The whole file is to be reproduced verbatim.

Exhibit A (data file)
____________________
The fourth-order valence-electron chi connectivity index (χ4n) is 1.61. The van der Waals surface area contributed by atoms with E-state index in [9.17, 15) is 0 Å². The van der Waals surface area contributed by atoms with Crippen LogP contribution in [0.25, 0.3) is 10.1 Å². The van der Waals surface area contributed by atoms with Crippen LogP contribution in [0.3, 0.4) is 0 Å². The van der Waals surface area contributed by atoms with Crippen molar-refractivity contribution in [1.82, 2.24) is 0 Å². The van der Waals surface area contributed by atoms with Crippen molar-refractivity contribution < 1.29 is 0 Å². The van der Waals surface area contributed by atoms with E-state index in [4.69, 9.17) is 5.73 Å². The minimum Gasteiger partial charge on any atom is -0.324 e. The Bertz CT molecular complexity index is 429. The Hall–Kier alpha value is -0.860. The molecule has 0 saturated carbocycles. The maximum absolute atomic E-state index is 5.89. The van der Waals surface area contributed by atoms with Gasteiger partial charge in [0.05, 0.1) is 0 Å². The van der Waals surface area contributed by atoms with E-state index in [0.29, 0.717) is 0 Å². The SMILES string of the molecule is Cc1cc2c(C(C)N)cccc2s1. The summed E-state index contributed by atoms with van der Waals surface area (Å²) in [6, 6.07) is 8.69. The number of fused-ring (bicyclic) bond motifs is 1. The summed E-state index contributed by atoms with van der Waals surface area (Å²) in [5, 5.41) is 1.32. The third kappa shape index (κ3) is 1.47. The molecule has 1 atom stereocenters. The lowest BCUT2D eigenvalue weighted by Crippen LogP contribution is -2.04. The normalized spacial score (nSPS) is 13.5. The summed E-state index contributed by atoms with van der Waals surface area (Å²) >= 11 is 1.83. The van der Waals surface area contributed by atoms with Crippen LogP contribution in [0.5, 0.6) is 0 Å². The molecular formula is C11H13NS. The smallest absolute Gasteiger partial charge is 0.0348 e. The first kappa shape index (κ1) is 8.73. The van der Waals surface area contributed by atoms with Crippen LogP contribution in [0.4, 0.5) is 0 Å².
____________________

The fourth-order valence-electron chi connectivity index (χ4n) is 1.61. The van der Waals surface area contributed by atoms with E-state index in [9.17, 15) is 0 Å². The van der Waals surface area contributed by atoms with Crippen LogP contribution in [0.25, 0.3) is 10.1 Å². The van der Waals surface area contributed by atoms with Crippen LogP contribution in [0.3, 0.4) is 0 Å². The van der Waals surface area contributed by atoms with Crippen molar-refractivity contribution in [1.82, 2.24) is 0 Å². The van der Waals surface area contributed by atoms with Crippen molar-refractivity contribution < 1.29 is 0 Å². The van der Waals surface area contributed by atoms with E-state index in [4.69, 9.17) is 5.73 Å². The minimum Gasteiger partial charge on any atom is -0.324 e. The Bertz CT molecular complexity index is 429. The Hall–Kier alpha value is -0.860. The molecule has 0 saturated carbocycles. The maximum absolute atomic E-state index is 5.89. The van der Waals surface area contributed by atoms with Gasteiger partial charge in [0.05, 0.1) is 0 Å². The van der Waals surface area contributed by atoms with E-state index in [0.29, 0.717) is 0 Å². The SMILES string of the molecule is Cc1cc2c(C(C)N)cccc2s1. The summed E-state index contributed by atoms with van der Waals surface area (Å²) in [6, 6.07) is 8.69. The number of fused-ring (bicyclic) bond motifs is 1. The summed E-state index contributed by atoms with van der Waals surface area (Å²) in [5, 5.41) is 1.32. The third kappa shape index (κ3) is 1.47. The molecule has 1 atom stereocenters. The lowest BCUT2D eigenvalue weighted by Crippen LogP contribution is -2.04. The normalized spacial score (nSPS) is 13.5. The summed E-state index contributed by atoms with van der Waals surface area (Å²) >= 11 is 1.83. The van der Waals surface area contributed by atoms with Crippen LogP contribution in [0.5, 0.6) is 0 Å². The molecular formula is C11H13NS. The smallest absolute Gasteiger partial charge is 0.0348 e. The first kappa shape index (κ1) is 8.73. The van der Waals surface area contributed by atoms with Crippen LogP contribution in [0.4, 0.5) is 0 Å².